Flash Back Fridays
Steve Smith 1976
Steve first came to the Lodge in 1977 with Doug Scott, the famous British mountaineer and Everest climber. He returned to work at the Lodge the following year and stayed about three years. Steve came with extensive experience in the UK working with what he called ‘hoods in the woods’. He was always cheerful with an impressive knowledge about outdoor tripping. The leaders learned a lot of new ways to work with inexperienced or difficult students from Steve. Among other things he was an excellent singer of British pub songs and played the mouth organ. Along with his wife Marlene, the vet- erinarian, Steve has been involved with the ‘Friends of Strathcona Park’. Steve and Marlene are more familiar than any other person that I know with the many trails and uncharted routes in the Park.
Soon after his arrival Steve was put to work helping Mr. Caflisch Sr., a stone mason from Switzerland, to dig out and build a root cellar. It was not unusual for new people to be given challenging jobs upon arrival to see if they were made of the right stuff.
Steve tells the following story about Jim Boulding:
I believe it was King George High School, probably grade eight or nine, who were at the ‘Lodge’ at the time. Jim insisted on including a visit to the infamous noisy and smelly generator (‘genny’) as part of their outdoor educational program. This was a normal ritual with some groups; in fact, it was not unusual when passing by the ‘genny’ shed to hear Jim shouting his description of the workings at the top of his voice because of the noisy engine. I must confess I would quickly pass by and feel a pang of sympathy for the young students. After supper on the last night of these 5-day school courses, supper activities would include skits by different groups. One particular often comes to mind.
One of the groups had experienced the ‘genny’ lesson with Jim and came up with a skit that night that everyone agreed was absolutely hilarious. About six students entered the ‘performing space’ carrying a large blanket and after lining up tightly, side- by-side, proceeded to cover themselves with it. Then, once under the blanket, they began to make loud machine noise and alternately raise and lower themselves imitating the pistons of an engine. Many of the audience did not really appreciate what was happening until six other students walked up to the noisy blanket, followed by a seventh student wearing Jim’s own famous ‘machismo’ cowboy hat! He began to shout loudly over the workings of the blanket and tried to explain the workings of the ‘genny’. The audience, including myself, instantly erupted with howls of laughter. Some of us had tears running down our faces and many held their sides after laughing so much. I cannot remember where Jim was at the time but I think he was also there.”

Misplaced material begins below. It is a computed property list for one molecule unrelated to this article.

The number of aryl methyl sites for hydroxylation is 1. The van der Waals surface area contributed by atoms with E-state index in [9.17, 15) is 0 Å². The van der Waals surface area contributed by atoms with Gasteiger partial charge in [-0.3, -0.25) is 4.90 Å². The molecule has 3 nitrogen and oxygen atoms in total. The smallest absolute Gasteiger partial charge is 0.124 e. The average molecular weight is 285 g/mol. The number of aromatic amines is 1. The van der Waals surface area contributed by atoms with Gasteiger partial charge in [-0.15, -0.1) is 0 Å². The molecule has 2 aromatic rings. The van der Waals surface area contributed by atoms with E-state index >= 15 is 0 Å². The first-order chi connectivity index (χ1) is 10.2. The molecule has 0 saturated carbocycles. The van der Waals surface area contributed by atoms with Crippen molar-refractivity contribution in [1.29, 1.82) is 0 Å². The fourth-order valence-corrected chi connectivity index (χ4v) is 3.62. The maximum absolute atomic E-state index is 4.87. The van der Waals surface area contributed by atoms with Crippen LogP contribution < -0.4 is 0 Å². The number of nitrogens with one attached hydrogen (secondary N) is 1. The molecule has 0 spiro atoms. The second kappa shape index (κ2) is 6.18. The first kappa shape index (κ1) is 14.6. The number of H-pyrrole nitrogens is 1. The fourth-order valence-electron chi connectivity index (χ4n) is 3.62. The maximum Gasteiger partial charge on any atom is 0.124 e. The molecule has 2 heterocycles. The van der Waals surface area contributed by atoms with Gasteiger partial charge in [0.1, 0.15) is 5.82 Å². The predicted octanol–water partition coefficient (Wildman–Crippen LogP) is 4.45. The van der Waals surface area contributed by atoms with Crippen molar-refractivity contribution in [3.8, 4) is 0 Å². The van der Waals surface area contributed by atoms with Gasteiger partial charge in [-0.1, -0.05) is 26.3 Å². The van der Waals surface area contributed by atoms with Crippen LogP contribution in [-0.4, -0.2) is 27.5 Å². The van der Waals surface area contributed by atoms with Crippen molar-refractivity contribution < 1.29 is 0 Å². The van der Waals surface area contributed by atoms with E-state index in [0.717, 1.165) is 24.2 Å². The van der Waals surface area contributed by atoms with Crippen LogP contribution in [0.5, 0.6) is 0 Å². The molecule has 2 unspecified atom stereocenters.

Some years ago Steve was leading a COLT group off trail and came across bits and pieces of a backpack, parts of a down coat and other scattered items. The snow had melted more than usual and this allowed things to appear that might not have been seen before.
They returned to the Lodge and contacted the police. Steve went out in a heli-copter with the police and the rescue people to investigate. Among other things a shin bone sticking out of a hiking boot was uncovered. It was established that this was a lost hiker from a year or so earlier .
At the Lodge we remembered a party of several Americans who had stopped in for a few minutes. One was a young man with a rubber boat on his back. He was traveling with his sister and some other people. The story goes that the young man had engaged in some sort of disagreement with the others and had set out on his own, never a good idea in a large and rugged park like Strathcona. According to Steve, he appeared to have fallen off a cliff coming down from Cream Lake on a diagonal route to Price Creek.
Apparently he was a nephew of a well known person in the United States, the vice-presidential candidate, Mr. Mondale. The Americans and people from Canada had organized an extensive search but the remains weren’t found until the day Steve’s group came upon them.
“SKELETON BELIEVED THAT OF MISSING U.S. HIKER”
The Province, Saturday, Oct.14, 1978
A skeleton believed to be that of an American hiker lost last year has been found at the 3,700-foot (1,100-metre) level of Mount Septimus, 30 miles (65 kilome- tres) north of here.
Searchers found the skeleton after a group of hikers found a packsack and personal belongings of Gary Bressler, 20, of Valley Central, Kan., who disappeared July 24 last year while on a hike.
The skeleton was to be sent to Vancouver for tests to establish positive identification.
An intensive two-week land and air search was launched when Bressler was first reported missing. Bressler had let his companions – four other Americans – to take a shortcut to the group’s destination of Flower Ridge, a mountainous outcrop of rock.
The ground in the area was snow-covered during the search and nothing was turned up. The skeleton and personal articles became exposed when the snow-line melted to a higher level.